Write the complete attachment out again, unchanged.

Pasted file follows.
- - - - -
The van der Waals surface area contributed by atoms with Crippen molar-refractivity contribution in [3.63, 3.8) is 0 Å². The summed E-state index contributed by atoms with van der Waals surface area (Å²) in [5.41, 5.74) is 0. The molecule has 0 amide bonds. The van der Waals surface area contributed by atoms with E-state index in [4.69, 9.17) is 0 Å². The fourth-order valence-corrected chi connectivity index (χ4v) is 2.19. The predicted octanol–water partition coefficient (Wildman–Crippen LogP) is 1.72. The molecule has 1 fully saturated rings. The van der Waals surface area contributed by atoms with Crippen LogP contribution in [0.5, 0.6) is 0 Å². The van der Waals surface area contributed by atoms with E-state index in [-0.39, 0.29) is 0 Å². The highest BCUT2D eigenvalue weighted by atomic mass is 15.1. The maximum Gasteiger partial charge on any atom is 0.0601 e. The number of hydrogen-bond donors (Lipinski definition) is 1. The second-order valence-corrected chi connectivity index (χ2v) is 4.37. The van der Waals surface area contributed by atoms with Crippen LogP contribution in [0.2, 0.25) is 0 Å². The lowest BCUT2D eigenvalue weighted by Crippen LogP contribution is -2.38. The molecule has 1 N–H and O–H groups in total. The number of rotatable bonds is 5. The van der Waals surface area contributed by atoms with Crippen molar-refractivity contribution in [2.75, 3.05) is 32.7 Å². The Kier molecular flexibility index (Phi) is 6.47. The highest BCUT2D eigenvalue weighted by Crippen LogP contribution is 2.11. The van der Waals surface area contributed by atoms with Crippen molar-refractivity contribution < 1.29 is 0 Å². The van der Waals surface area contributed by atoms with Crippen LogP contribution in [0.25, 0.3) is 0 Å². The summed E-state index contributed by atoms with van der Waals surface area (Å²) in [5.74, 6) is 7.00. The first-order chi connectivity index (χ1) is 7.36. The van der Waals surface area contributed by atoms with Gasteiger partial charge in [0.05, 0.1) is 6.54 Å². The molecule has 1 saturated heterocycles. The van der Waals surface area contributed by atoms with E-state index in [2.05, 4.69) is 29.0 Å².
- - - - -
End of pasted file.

The van der Waals surface area contributed by atoms with Crippen molar-refractivity contribution in [3.63, 3.8) is 0 Å². The summed E-state index contributed by atoms with van der Waals surface area (Å²) in [5.41, 5.74) is 0. The molecule has 0 amide bonds. The van der Waals surface area contributed by atoms with E-state index in [4.69, 9.17) is 0 Å². The fourth-order valence-corrected chi connectivity index (χ4v) is 2.19. The predicted octanol–water partition coefficient (Wildman–Crippen LogP) is 1.72. The molecule has 1 fully saturated rings. The van der Waals surface area contributed by atoms with Crippen LogP contribution in [0.5, 0.6) is 0 Å². The van der Waals surface area contributed by atoms with E-state index in [-0.39, 0.29) is 0 Å². The highest BCUT2D eigenvalue weighted by atomic mass is 15.1. The maximum Gasteiger partial charge on any atom is 0.0601 e. The number of hydrogen-bond donors (Lipinski definition) is 1. The second-order valence-corrected chi connectivity index (χ2v) is 4.37. The van der Waals surface area contributed by atoms with Crippen LogP contribution in [0.2, 0.25) is 0 Å². The lowest BCUT2D eigenvalue weighted by Crippen LogP contribution is -2.38. The molecule has 1 N–H and O–H groups in total. The number of rotatable bonds is 5. The van der Waals surface area contributed by atoms with Crippen molar-refractivity contribution in [2.75, 3.05) is 32.7 Å². The Kier molecular flexibility index (Phi) is 6.47. The highest BCUT2D eigenvalue weighted by Crippen LogP contribution is 2.11. The van der Waals surface area contributed by atoms with Crippen molar-refractivity contribution < 1.29 is 0 Å². The van der Waals surface area contributed by atoms with Crippen LogP contribution in [0.25, 0.3) is 0 Å². The summed E-state index contributed by atoms with van der Waals surface area (Å²) in [5.74, 6) is 7.00. The first-order chi connectivity index (χ1) is 7.36. The van der Waals surface area contributed by atoms with Gasteiger partial charge in [0.05, 0.1) is 6.54 Å². The molecule has 1 saturated heterocycles. The van der Waals surface area contributed by atoms with E-state index in [2.05, 4.69) is 29.0 Å².